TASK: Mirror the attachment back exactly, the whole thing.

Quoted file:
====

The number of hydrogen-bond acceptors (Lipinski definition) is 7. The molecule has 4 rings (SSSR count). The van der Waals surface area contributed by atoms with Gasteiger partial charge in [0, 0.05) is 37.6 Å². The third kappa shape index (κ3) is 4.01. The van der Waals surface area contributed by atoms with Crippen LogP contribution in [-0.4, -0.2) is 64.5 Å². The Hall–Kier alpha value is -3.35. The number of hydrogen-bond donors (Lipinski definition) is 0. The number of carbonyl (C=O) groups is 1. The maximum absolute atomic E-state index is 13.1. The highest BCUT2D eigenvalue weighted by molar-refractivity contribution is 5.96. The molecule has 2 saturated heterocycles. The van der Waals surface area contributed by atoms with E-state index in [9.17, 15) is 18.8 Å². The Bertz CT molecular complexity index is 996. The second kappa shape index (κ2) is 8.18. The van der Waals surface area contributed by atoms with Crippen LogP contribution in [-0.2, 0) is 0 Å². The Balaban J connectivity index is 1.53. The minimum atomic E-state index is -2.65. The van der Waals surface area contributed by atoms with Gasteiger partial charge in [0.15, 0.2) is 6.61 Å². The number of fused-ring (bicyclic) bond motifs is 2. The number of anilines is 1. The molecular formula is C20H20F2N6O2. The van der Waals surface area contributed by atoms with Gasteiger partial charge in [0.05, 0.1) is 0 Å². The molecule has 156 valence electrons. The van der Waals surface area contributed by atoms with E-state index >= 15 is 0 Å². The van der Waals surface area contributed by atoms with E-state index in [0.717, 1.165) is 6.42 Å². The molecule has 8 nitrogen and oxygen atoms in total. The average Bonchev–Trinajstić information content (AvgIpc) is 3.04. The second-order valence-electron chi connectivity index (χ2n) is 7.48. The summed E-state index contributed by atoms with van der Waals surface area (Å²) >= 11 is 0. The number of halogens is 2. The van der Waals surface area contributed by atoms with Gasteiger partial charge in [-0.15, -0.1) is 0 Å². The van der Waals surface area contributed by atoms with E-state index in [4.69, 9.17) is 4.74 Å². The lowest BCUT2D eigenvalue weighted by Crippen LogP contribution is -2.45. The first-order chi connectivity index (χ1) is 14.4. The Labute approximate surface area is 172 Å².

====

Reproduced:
The number of hydrogen-bond acceptors (Lipinski definition) is 7. The molecule has 4 rings (SSSR count). The van der Waals surface area contributed by atoms with Gasteiger partial charge in [0, 0.05) is 37.6 Å². The third kappa shape index (κ3) is 4.01. The van der Waals surface area contributed by atoms with Crippen LogP contribution in [-0.4, -0.2) is 64.5 Å². The Hall–Kier alpha value is -3.35. The number of hydrogen-bond donors (Lipinski definition) is 0. The number of carbonyl (C=O) groups is 1. The maximum absolute atomic E-state index is 13.1. The highest BCUT2D eigenvalue weighted by molar-refractivity contribution is 5.96. The molecule has 2 saturated heterocycles. The van der Waals surface area contributed by atoms with E-state index in [9.17, 15) is 18.8 Å². The Bertz CT molecular complexity index is 996. The second kappa shape index (κ2) is 8.18. The van der Waals surface area contributed by atoms with Crippen LogP contribution in [-0.2, 0) is 0 Å². The Balaban J connectivity index is 1.53. The minimum atomic E-state index is -2.65. The van der Waals surface area contributed by atoms with Gasteiger partial charge in [0.15, 0.2) is 6.61 Å². The number of fused-ring (bicyclic) bond motifs is 2. The number of anilines is 1. The molecular formula is C20H20F2N6O2. The van der Waals surface area contributed by atoms with Gasteiger partial charge in [0.05, 0.1) is 0 Å². The molecule has 156 valence electrons. The van der Waals surface area contributed by atoms with E-state index >= 15 is 0 Å². The van der Waals surface area contributed by atoms with E-state index in [0.717, 1.165) is 6.42 Å². The molecule has 8 nitrogen and oxygen atoms in total. The average Bonchev–Trinajstić information content (AvgIpc) is 3.04. The second-order valence-electron chi connectivity index (χ2n) is 7.48. The summed E-state index contributed by atoms with van der Waals surface area (Å²) >= 11 is 0. The number of halogens is 2. The van der Waals surface area contributed by atoms with Gasteiger partial charge in [-0.15, -0.1) is 0 Å². The van der Waals surface area contributed by atoms with E-state index in [4.69, 9.17) is 4.74 Å². The lowest BCUT2D eigenvalue weighted by Crippen LogP contribution is -2.45. The first-order chi connectivity index (χ1) is 14.4. The Labute approximate surface area is 172 Å².